4. Posted 01/07/2011 at 13:45 | Permalink

    Teachers’ pensions were better than university lecturers pensions but now appear to be about the same. The USS (universities’ pension scheme), after recent changes, is in surplus and financially viable, and will operate on about 22 or 23% of salary in total contributions (around 7.5% from employees and the remainder from employers). New entrants will pay slightly less but their pensions willl be based on average rather than final salary. I think your figure of 40% of contributions for teachers is high. The Telegraph yesterday estimated 20%.

    Rightly or wrongly, university lecturers come to regard the employers’ contribution as part of their salary. Until they reach the age of 40, many private sector workers forget the extra 15% and think lecturers are mugs – particularly back in the boom years. Then the awful truth dawns.

  5. Posted 01/07/2011 at 16:10 | Permalink

    Joss, what you seem to be saying, is that for decades, teachers have been paid 15% more (the employers’ contribution) than the rate for the job. If you remedied this by reducing their salaries by this amount, we would not have sufficient teachers. Even if your suggested reform went only as far as reducing the employers’ contribution to 10%, which is what the University Lecturers Union suggest is the Government’s ultimate objective, this would represent around a 5% salary cut. The teachers’ are already facing a 3% increase in their contributions and a change to average salary rather than final salary for new entrants, as well as working to 66, when many will have made 43 years contributions. Like it or not, there always seems to be a shortage of teachers,so at least some of them have to be given a decent deal, either through salaries or pensions.

    You could have built up a similar pension by saving 20% of your salary each month, but you would have to then accept that your salary was only 80% of what you thought it was.

    Incidentally, I largely accept the necessity for the proposed changes to the USS (universities) pension scheme and will not be taking part in any strikes which might take place. If the Government seek in the future to reduce the employers contribution significantly – effectively a wage cut – then I might.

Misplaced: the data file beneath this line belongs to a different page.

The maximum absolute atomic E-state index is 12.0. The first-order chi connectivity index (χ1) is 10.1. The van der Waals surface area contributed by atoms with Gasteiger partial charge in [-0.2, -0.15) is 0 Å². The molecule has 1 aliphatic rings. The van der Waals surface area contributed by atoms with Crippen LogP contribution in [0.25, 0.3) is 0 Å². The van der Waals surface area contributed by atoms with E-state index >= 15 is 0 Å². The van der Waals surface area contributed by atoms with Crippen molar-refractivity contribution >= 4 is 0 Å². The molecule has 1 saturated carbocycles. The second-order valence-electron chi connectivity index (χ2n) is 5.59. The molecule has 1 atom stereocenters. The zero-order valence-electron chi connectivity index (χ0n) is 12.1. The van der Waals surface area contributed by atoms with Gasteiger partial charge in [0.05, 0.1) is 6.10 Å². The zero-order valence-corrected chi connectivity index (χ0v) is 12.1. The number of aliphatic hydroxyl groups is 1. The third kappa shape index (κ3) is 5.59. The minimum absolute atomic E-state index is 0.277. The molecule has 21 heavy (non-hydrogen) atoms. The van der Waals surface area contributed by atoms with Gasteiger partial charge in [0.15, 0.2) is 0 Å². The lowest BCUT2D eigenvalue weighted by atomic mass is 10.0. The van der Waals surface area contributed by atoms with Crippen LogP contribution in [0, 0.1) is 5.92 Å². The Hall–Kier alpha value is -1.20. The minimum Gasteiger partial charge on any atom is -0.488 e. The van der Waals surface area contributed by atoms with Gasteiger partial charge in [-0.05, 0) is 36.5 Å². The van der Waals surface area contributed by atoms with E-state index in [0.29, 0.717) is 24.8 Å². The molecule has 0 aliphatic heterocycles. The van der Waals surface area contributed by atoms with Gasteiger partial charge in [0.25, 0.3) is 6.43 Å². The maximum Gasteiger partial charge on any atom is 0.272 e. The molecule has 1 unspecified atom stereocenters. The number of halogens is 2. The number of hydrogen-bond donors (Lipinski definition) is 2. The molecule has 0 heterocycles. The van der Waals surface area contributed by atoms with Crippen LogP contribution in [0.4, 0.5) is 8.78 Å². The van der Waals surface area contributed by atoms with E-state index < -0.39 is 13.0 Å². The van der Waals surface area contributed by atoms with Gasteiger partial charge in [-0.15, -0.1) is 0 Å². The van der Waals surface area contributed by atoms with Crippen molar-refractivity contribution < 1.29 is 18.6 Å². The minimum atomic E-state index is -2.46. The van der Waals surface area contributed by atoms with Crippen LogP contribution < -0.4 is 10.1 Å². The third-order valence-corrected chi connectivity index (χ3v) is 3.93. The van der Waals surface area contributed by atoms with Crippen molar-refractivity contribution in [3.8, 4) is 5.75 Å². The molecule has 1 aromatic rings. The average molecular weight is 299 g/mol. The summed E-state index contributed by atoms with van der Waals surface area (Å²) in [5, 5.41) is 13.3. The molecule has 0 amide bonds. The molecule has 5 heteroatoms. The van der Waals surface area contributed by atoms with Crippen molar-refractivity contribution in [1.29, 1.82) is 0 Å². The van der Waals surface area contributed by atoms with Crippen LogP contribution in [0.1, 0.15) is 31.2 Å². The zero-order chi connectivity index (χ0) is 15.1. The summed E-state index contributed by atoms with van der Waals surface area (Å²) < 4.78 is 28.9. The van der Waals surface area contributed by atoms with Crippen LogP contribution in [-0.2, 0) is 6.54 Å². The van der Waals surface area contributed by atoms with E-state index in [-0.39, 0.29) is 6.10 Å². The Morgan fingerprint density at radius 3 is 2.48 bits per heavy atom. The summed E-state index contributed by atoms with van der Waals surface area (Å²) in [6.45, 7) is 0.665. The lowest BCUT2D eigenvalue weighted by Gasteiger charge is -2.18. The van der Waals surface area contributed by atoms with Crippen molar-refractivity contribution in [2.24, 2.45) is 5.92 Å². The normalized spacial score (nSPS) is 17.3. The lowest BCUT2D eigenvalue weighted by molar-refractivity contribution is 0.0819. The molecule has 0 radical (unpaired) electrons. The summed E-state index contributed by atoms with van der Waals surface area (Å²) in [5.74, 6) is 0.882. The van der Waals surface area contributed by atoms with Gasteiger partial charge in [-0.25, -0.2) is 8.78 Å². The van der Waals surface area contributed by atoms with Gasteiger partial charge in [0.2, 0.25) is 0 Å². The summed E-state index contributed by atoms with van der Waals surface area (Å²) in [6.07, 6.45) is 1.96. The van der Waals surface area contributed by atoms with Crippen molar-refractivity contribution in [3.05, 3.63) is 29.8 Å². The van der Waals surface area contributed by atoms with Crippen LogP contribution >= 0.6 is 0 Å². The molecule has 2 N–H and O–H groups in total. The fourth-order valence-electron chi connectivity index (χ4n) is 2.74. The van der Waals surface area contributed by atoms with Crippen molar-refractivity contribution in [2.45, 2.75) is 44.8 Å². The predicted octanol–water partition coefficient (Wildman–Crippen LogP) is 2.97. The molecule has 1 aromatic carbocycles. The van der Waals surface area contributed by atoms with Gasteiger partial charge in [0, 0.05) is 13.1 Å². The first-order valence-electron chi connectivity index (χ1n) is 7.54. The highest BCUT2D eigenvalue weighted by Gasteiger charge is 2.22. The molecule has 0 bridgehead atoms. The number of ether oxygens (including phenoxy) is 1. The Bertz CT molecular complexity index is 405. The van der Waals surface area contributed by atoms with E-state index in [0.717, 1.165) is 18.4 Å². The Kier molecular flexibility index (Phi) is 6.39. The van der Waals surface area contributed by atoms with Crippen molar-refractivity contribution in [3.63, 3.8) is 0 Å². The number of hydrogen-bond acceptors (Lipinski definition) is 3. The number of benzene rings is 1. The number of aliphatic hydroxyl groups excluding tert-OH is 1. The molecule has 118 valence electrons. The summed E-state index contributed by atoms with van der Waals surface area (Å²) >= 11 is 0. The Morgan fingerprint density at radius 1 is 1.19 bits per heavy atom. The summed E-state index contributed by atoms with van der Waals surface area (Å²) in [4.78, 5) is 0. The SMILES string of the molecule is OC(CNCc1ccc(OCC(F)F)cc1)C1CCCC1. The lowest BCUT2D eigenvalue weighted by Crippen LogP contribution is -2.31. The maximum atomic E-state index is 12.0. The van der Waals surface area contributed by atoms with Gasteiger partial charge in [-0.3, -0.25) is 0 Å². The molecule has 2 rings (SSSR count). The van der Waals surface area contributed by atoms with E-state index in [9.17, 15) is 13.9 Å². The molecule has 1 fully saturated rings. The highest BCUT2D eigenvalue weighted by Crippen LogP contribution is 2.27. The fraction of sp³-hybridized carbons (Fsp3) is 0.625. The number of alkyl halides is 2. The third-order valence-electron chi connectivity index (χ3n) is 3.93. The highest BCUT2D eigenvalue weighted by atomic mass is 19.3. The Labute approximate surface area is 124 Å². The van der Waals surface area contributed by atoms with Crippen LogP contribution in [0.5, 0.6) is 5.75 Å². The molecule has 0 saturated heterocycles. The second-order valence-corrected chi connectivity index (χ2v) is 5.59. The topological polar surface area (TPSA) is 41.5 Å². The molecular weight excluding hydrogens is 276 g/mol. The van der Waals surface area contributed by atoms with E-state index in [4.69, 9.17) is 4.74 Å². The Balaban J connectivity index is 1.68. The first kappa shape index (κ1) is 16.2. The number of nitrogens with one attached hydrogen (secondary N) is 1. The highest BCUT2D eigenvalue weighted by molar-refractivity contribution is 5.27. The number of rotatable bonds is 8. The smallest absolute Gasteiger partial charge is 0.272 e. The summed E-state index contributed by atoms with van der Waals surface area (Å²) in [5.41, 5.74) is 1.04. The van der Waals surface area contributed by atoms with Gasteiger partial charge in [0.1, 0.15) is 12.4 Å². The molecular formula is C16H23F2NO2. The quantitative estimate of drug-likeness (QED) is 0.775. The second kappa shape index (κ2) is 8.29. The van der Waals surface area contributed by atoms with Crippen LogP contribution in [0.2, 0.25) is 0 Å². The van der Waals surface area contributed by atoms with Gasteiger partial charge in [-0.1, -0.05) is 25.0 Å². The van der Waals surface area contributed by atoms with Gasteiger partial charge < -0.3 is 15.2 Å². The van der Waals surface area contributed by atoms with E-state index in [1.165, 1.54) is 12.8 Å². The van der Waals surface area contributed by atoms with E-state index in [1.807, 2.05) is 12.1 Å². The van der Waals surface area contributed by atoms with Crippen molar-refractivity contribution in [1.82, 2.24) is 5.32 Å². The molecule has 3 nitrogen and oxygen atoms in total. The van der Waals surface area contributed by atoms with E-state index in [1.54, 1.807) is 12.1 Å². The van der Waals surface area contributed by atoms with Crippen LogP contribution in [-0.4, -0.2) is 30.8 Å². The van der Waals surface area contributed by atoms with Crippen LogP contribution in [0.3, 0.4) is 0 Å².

6. Posted 03/07/2011 at 07:44 | Permalink

    I think the problem is not that the salaries in the public sector are too high. Some of them certainly are, others are not. The real problem is, there are too many civil servents, council employees etc, some of whom are not fully productive.

    It is not salary cuts which are needed, but, a more general trimming of the public sector. A move to fixed term contracts, making use of more contractors as opposed to employees for life, etc.

    Actually if the public sector was more efficient, pay could even be raised.

  7. Posted 04/07/2011 at 14:57 | Permalink

    @MarkWadsworth – I agree that the public sector is terrible value for money, and I loathe the corporatism of PFI projects and so on, which have clearly failed in their aim of making the public sector more efficient. That’s impossible!! However, whether they’ve made it less efficient is, I think, more contentious than perhaps you allow.
    That said, the public sector must inevitably procure from the private. Do you expect, for instance, that the public sector manufacture its own paper clips and computers? That would be grossly inefficient!! I accept that a good deal of the figure is things like consultants and so on – some of which are actually useful in some cases – overcharing for their dubious services.
    Nevertheless, none of this constitutes an argument for ‘insourcing’ procurement etc back into the public sector. Instead, the inefficiency – I hope you’ll agree – merely indicates the impossibility of efficiency in the public sector. This demonstrates the failure of the Blairite project (even where it wasn’t undermined by Brownites) and a good deal of current Liberal and Tory thinking. In short, what is needed is the complete privatisation of these functions, which ought not to be fulfilled by the state anyway.